Experiment complete

I pulled myself away from the birds for long enough this afternoon to bind my experimental quilt:

I “cheated” and machine-sewed the binding (otherwise it would have taken me weeks to hand-sew all that!), and there’s a few wee bits where it didn’t quite catch properly so I really should go back and re-do those parts, but I’m still calling it finished.

Right, someone find me a cat, a book, and a comfy corner – I need to test this thing out!

Lazy day

Ok, so I totally fail at family. I was talking to Dad this morning, and he mentioned that my step-sister had seen me at the Survivor Poetry event last weekend, and had said to pass on her apologies for not saying hello, because she’d been caught up talking to someone else so I’d left before she’d got a chance. I hadn’t even realised she was there – which is pretty awful, considering she was one of the competitors! She’d been standing right in front of me on stage reading her poetry, and I hadn’t even recognised her. Oops. In my defence, despite being technically family, it’s not like we know each other well – I’ve really only met her a handful of times, and that’s mostly been at big family events where there’s been loads of people, and it’s probably a couple of years since we last met, but it’s still a bit embarrassing, especially as she recognised me!

I’ve had a very lazy day today – it was lovely and sunny this morning, so I spent a fair chunk of it sitting in the sun reading, and another chunk playing on the computer because for once the study wasn’t impossibly cold.  Spring may actually be here!  (Although I’m not getting too complacent – Christchurch springs are notorious for starting off lovely and warm and then turning cold and wet just when you think summer’s about to arrive. But at least I can enjoy the nice weather while it’s here).

Tonight was the monthly meetup of the Christchurch bloggers – only a few people turned up, but it was a good night, full of interesting conversation (and best of all, Tartankiwi said that even though I didn’t win her challenge, she was very impressed by my efforts, and offered me the choice of one of her paper-piecing patterns as a consolation prize!  Now I’ve just got to choose which one… she’s got so many cool patterns in her Etsy shop.)

The pink butterfly

It took me most of yesterday and long into the night, but I managed to get most of the embroidery done that I wanted to add to the pink butterfly for my second entry to Tartankiwi’s Butterfly Challenge (and, yes, if you’re wondering Tartankiwi, all that pink is a blatant attempt to win your Rascal’s favour ;-)).

It could probably do with a few more flowers, and I’d wanted to add a few French knots to accent the swirls, but I’ve run out of time, so I’m calling it done.

Lessons learnt:

  • I am a lot better at cross-stitch than I am at free-hand embroidery.
  • There is a reason embroidery cotton comes in different varieties, and using the stranded kind that’s meant for cross-stitch doesn’t work all that well for making lazy daisy flowers, even if the colours of stranded cotton you had on hand were so much nicer than the crewel type.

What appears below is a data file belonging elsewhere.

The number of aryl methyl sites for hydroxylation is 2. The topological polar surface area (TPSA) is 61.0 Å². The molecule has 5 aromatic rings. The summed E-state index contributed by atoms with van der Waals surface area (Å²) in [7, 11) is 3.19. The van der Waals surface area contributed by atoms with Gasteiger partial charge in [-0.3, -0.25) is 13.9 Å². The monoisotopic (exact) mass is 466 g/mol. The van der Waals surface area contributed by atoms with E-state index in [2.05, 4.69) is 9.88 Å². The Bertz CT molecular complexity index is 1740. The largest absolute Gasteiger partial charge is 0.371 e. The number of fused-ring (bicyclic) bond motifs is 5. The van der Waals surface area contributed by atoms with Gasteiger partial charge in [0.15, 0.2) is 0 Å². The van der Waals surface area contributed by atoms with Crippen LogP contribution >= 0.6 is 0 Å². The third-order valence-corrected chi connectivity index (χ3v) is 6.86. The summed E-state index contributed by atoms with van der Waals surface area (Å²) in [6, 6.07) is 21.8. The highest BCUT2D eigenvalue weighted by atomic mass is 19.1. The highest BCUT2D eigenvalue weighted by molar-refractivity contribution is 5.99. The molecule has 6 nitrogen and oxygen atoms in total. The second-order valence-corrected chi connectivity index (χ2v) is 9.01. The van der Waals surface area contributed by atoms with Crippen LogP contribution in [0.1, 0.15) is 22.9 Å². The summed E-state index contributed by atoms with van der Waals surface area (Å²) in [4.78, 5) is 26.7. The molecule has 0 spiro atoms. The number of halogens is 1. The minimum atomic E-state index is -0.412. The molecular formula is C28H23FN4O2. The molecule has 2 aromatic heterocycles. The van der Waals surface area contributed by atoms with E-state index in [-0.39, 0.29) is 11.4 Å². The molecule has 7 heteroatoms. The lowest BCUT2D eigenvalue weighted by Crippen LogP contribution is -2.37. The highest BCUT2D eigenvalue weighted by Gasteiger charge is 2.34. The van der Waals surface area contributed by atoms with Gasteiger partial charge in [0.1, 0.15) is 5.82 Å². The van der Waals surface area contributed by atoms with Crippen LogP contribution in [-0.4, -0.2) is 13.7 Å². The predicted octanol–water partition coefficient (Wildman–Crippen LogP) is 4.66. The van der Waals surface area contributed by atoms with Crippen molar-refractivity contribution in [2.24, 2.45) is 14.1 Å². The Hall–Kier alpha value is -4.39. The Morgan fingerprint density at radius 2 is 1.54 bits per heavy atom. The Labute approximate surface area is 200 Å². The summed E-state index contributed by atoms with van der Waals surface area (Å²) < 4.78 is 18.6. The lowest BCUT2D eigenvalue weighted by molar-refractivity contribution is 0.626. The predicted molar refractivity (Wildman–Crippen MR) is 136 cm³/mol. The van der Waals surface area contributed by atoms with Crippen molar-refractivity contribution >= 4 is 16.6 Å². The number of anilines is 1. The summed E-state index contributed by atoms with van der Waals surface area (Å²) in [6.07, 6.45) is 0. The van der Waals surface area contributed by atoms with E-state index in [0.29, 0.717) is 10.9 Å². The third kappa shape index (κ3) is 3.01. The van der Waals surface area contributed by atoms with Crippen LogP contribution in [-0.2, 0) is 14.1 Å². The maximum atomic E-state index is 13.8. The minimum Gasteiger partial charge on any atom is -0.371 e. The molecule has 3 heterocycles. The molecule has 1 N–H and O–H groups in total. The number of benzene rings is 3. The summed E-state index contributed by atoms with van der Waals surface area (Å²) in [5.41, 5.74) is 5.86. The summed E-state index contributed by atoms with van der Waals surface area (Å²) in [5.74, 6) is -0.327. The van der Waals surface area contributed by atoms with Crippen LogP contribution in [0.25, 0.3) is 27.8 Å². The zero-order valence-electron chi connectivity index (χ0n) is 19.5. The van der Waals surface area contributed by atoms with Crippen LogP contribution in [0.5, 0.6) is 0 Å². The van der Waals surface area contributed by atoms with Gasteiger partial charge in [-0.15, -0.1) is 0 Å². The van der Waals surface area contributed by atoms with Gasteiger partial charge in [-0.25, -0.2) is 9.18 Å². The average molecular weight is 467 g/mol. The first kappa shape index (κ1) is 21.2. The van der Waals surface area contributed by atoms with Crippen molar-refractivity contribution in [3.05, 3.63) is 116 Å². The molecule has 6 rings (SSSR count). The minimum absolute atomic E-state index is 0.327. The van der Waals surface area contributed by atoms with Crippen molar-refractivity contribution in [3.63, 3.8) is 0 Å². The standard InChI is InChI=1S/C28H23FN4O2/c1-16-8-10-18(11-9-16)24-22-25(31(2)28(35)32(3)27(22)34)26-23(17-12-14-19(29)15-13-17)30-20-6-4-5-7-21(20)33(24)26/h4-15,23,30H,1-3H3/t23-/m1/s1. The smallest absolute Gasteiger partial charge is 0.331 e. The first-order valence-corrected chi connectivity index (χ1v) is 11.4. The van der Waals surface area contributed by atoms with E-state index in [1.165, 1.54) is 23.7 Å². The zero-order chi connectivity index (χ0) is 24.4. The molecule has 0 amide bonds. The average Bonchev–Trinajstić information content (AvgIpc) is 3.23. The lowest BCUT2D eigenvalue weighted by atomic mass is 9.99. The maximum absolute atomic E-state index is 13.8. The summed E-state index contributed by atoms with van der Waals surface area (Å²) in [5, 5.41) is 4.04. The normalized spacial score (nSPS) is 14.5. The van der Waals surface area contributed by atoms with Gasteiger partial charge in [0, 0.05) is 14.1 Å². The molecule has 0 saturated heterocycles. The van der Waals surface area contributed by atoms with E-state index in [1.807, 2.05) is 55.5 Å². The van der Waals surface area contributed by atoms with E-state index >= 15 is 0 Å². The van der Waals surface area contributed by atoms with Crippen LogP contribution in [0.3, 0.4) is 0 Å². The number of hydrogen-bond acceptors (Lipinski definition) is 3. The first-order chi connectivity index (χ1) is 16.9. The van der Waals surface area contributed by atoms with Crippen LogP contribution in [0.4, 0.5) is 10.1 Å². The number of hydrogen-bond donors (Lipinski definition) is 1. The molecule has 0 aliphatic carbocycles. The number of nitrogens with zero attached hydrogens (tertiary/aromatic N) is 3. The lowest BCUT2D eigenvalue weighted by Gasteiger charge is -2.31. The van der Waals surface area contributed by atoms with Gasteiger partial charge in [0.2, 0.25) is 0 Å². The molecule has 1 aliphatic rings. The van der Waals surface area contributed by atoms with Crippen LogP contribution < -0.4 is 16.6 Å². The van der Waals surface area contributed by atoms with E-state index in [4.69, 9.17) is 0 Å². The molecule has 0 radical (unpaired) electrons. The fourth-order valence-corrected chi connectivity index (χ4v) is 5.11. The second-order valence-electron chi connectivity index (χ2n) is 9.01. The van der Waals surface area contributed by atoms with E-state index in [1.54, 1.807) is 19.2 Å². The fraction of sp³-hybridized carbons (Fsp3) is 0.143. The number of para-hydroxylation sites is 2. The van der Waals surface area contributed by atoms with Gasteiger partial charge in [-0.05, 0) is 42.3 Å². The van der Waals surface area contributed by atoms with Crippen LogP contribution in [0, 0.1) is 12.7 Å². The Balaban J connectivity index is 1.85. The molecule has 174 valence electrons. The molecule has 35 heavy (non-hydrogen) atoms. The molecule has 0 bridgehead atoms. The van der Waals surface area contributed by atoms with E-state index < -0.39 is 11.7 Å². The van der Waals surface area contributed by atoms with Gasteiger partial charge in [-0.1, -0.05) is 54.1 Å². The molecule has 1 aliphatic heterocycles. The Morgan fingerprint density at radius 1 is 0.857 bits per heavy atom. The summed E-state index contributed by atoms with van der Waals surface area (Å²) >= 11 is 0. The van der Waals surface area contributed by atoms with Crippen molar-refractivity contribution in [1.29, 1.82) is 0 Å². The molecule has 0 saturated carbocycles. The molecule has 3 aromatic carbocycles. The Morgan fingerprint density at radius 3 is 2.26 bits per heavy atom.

• See above point.  If you’re planning to add fancy embroidery to a project, you should go and buy the colours you want of the right kind of cotton in advance, so you’re not stuck using the wrong type when it’s late at night and you’re just trying to get it finished.
  • My embroidery skills get a lot worse late at night.
  • Using pink tailor’s chalk to sketch a design on the pink fabric makes it really hard to follow the lines.
  • When you don’t follow your sketched lines, embroidered lines have a tendency to go a bit wonky.
  • Actually, even when you do follow the lines there’s a certain element of wonkiness involved.  See point 1.
  • Very soon I am going to have to bow to the inevitabilities of ageing and invest in bifocals.  I can see perfectly well to sew if I take my glasses off, but then I can’t see the TV (and there’s still enough of the 12-year-old left in me who complains that sewing is BORING if I don’t have a DVD or something to distract me), so I end up trying to peer over the top of my glasses to see exactly where the needle is going – no wonder I woke up with a headache this morning.
The Tartankiwi

Augustness

All of a sudden, August is almost over, which means in a couple of days it’ll be officially Spring. And, more importantly, it means I’ve only got a couple of days to finish my second butterfly, because the deadline for challenge entries is on Sunday night. I haven’t really had any time to work on it this week, so I’ll have to make a concerted effort this weekend.  Except the Writer’s Festival has just started, and there’s a few events I’d like to get to (although I’ve probably left it too late to get tickets for some things – apparently quite a few events have sold out already), and a little adventure I’m planning for Sunday, and a million other things I want to get done…  On the plus side, I’ve got the day off tomorrow, so as long as I can resist the temptation to over-schedule myself, I’m sure I can fit a bit of sewing time in somewhere.